If you were to ask many people who the best Young Adult (YA) novelists of the late 20th and 21st century were, many people would probably point you to the big names of the genre.
Rick Riordan, John Green, Ursula K. Le Guin, Marjane Satrapi, and many others out there.
And while obviously, all these writers deserve all the credit that they have, I often feel like lists of people’s favorite YA authors leave out one of the best and most prolific ones.
Gary Paulsen isn’t just a titan of the YA genre. You could argue that, with how prolific and early some of his work is, he is one of the first titans of it!
With a career that spans over 50 years and countless novels and other works, Gary Paulsen was writing coming-of-age stories at a time when the YA literary genre was just finding its feet.
And really, is it that much of a surprise that an author whose body of work covered many stories of a boy growing into young manhood and adults would become a cornerstone of the medium?
With an insane number of books to his name, finding just a few to start with can be a real hassle.
However, I’ve helped make this a little easier, by picking out the 12 best books to get started with when reading this amazing author.
Hatchet (Brian Saga)
Is it a little predictable to start a list of Gary Paulsen’s books with arguably his best-known work? Oh, most definitely.
Is it also a book that has earned its spot at the top of this massive body of works? That’s also a big yes!
If you have heard of no other book by this legendary author (firstly, ouch), then you will have heard of Hatchet if nothing else.
And that’s for a good reason. Written and published during the mid-80s, coming up to the halfway point of Paulsen’s writing career, it’s here that we start to see him come into his own with his writing style and themes.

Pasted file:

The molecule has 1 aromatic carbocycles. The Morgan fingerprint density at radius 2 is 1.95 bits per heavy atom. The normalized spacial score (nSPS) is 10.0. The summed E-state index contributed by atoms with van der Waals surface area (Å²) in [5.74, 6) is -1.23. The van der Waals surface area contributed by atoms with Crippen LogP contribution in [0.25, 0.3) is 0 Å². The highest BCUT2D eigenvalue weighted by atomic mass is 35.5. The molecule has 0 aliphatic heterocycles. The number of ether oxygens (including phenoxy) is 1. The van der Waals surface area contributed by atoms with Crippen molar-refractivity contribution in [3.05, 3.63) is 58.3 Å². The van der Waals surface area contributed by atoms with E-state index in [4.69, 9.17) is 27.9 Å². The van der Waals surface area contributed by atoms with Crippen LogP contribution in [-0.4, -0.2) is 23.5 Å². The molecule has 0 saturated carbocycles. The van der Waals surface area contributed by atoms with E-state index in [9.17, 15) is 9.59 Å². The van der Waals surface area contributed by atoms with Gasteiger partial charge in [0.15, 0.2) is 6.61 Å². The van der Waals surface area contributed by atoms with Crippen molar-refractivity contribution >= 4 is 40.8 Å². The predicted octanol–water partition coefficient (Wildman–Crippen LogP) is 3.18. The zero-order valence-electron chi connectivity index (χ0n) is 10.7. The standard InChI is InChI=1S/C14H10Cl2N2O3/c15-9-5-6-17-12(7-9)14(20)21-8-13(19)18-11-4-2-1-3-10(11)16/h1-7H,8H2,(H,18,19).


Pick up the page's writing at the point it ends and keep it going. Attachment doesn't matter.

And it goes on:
Our hero of the story, Brian Robeson (commit that name to memory. He’s got a whole series named after him!) is musing on the reputation of his mother’s infidelity as he is on a single-engine plane to meet his father over the border in snowy Canada.
Unfortunately, the pilot of the plane suffers a heart attack mid-flight. And suddenly, Brian’s anxieties about his family’s reputation are the last thing on his mind!
Thanks to Brian’s quick thinking, he’s able to crash-land the plane and survive the worst of it. The bad news?
He’s now stuck in snowy Canadian wilderness alone, and with next to no way to get home.
All he has are the tattered clothes he is wearing, a nearly completely torn-up windbreaker, and the hatchet his mother gave him as a present.
Obviously, this isn’t to throw Paulsen’s older works under the bus. They are still great reads in their own right (especially the Francis Tucket series).
But if you’re looking for the moment that the Gary Paulsen that we, the audience, come into the spotlight, you can’t go wrong with Hatchet!
- A poignant tale of a young boy finding independence and maturity in the most difficult challenge imaginable.
- A seminal work from a seminal author.
- Paulsen’s love and respect for the wilderness are on full display in this book.
- The ‘incident’ as Brian keeps describing feels a little detached from the main hook of the book, as well as coming into the plot in weird and random ways.
The Voyage Of The Frog
You’ve seen what happens when Gary Paulsen puts a boy in the frozen wilds of Canada. The result is a child pushed beyond what he thought were his limits and becoming a young man out of it.
Now, what happens when Paulsen puts another young boy out on the open ocean and has to use his wits to survive against storms and the worst that the watery depths can throw at him?
Well, wet would be the obvious answer. But the second would be another rip-roaring adventure from the wilderness lover’s mind!
Young 14-year-old David has inherited his uncle Owen’s fiberglass boat, the Frog, with his uncle’s last request benign that David sails out past the horizon and scatter his ashes across the water that he once loved.